For Britney, for my family, and for all caregivers, I strongly urge you to tell your member of Congress to support legislation mandating paid FMLA coverage. Even without the current economic crisis, few Americans can afford FMLA to battle painful and serious illness.

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Please help the hard working women of Lafayette College. Six women have come forth to stop sexual harassment at the college. The pervert responsible for sexually harassing these women was sentenced to 18 months probation in a plea bargain. How could such a plea bargain be available this scares me. The man accused of the harassment is basically walking away untouched. He got his rocks off for years at these women’s expense. This man was put in a position to protect the college, its employees, and its students. Below are the local newspapers links to the articles. Please help these women return to there jobs. These women were scared to come forth because the man responsible carried a gun and must have had some kind of connection with college considering he worked there for 20 years. Lafayette is trying to sweep this under the rug and its working. I hope the ACLU can help these women and make it known that these type of actions will not just be swept under the table.,0,2728419...


All these laws are moot.

The new workers are all PermaTemps, part time workers working two 25 hr a week jobs, "Guest" workers who are treated as indentured servants or just plain old Joe's who are so afraid of losing their job that you could poke them in the eye every morning and they would just say"thank you boss can I have another"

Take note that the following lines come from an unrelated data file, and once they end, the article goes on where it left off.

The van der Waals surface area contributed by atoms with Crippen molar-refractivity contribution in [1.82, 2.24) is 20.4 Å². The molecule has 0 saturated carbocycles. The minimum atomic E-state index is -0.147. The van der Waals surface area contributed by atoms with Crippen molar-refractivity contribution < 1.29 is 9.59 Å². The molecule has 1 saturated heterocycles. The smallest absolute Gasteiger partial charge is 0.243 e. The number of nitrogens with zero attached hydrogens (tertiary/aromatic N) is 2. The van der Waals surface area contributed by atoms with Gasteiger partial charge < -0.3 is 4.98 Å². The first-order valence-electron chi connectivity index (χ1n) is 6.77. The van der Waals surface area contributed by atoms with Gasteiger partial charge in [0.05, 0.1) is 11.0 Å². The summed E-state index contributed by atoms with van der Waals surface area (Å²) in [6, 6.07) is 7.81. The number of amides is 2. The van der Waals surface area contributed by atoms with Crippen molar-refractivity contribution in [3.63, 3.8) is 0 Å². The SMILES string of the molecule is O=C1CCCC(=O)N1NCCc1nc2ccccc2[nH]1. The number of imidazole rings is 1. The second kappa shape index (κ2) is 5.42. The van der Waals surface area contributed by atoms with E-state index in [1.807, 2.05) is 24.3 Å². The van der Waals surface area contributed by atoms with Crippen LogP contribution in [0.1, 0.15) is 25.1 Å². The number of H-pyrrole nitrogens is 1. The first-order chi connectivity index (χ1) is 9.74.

I worked THREE and A HALF years for a large medical insurance company, I had no medical insurance, no vacation, no sick days, and because I work in Information Technology I was not entitled to overtime pay.

I didn't complain as I was one of the few Americans who hadn't been replaced using the H-1B indentured servant program.

Cheap labor has created a second class of citizen in the US, and If your not willing to work at a lower standard of living they will replace you withe the "desperate and cheap" labor baited with the carrot of US citizenship and a favorable exchange rate.

Silly laws like this will just speed up the process of offshoring and importation of cheap workers.

Why would any for profet business use American laybor when you can get cheap labor from contries with:

No pesky
environmental regulations
Workers right to organize
Child labor laws
Prohibition of slavery

Thanks to "Free" trade I can use child slave labor working with toxic materials, dump the waste into the environment and still sell that product at wallmart in the good old USA!

Go ahead and pass your silly laws, the MULTINATIONALS don't care. They will just find a way around them.


I went on an FMLA and had surgery. In my annual review after I returned the medical time off I took was used against me to place me on a90 day review. When I questioned my supervisor whether I would have a job after 90 days, he aluded I would not.
My reivew actually said "while you were on medical leave there were performance problems found with your work". I took a job as a clerk, at the same company, at less then 85 % that what I made as part of management. Doesn't seem FMLA protects your job while you are away.